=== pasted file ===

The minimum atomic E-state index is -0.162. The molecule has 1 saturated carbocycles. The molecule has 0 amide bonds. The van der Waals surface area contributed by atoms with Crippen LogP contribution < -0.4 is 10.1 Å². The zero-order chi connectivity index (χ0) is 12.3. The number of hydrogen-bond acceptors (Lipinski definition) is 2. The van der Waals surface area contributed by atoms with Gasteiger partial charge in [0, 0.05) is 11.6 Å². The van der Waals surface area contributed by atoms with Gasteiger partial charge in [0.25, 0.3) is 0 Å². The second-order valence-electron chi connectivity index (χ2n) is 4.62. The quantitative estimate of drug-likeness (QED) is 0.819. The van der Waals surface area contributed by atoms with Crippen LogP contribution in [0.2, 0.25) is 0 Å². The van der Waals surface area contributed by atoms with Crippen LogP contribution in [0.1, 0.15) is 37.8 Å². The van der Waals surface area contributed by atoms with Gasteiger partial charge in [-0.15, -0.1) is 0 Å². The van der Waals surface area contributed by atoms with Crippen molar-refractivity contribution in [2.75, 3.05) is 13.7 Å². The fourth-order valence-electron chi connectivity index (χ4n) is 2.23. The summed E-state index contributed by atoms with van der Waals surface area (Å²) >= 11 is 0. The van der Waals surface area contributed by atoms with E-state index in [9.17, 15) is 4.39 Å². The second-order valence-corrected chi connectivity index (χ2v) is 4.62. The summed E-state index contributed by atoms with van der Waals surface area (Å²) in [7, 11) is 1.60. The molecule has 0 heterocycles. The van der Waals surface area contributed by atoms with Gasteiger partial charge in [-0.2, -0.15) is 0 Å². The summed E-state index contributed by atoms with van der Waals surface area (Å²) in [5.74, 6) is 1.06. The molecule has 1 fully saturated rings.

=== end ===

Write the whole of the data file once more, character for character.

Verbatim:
The minimum atomic E-state index is -0.162. The molecule has 1 saturated carbocycles. The molecule has 0 amide bonds. The van der Waals surface area contributed by atoms with Crippen LogP contribution < -0.4 is 10.1 Å². The zero-order chi connectivity index (χ0) is 12.3. The number of hydrogen-bond acceptors (Lipinski definition) is 2. The van der Waals surface area contributed by atoms with Gasteiger partial charge in [0, 0.05) is 11.6 Å². The van der Waals surface area contributed by atoms with Gasteiger partial charge in [0.25, 0.3) is 0 Å². The second-order valence-electron chi connectivity index (χ2n) is 4.62. The quantitative estimate of drug-likeness (QED) is 0.819. The van der Waals surface area contributed by atoms with Crippen LogP contribution in [0.2, 0.25) is 0 Å². The van der Waals surface area contributed by atoms with Crippen LogP contribution in [0.1, 0.15) is 37.8 Å². The van der Waals surface area contributed by atoms with Gasteiger partial charge in [-0.15, -0.1) is 0 Å². The van der Waals surface area contributed by atoms with Crippen molar-refractivity contribution in [2.75, 3.05) is 13.7 Å². The fourth-order valence-electron chi connectivity index (χ4n) is 2.23. The summed E-state index contributed by atoms with van der Waals surface area (Å²) >= 11 is 0. The van der Waals surface area contributed by atoms with E-state index in [9.17, 15) is 4.39 Å². The second-order valence-corrected chi connectivity index (χ2v) is 4.62. The summed E-state index contributed by atoms with van der Waals surface area (Å²) in [7, 11) is 1.60. The molecule has 0 heterocycles. The van der Waals surface area contributed by atoms with Gasteiger partial charge in [-0.2, -0.15) is 0 Å². The summed E-state index contributed by atoms with van der Waals surface area (Å²) in [5.74, 6) is 1.06. The molecule has 1 fully saturated rings.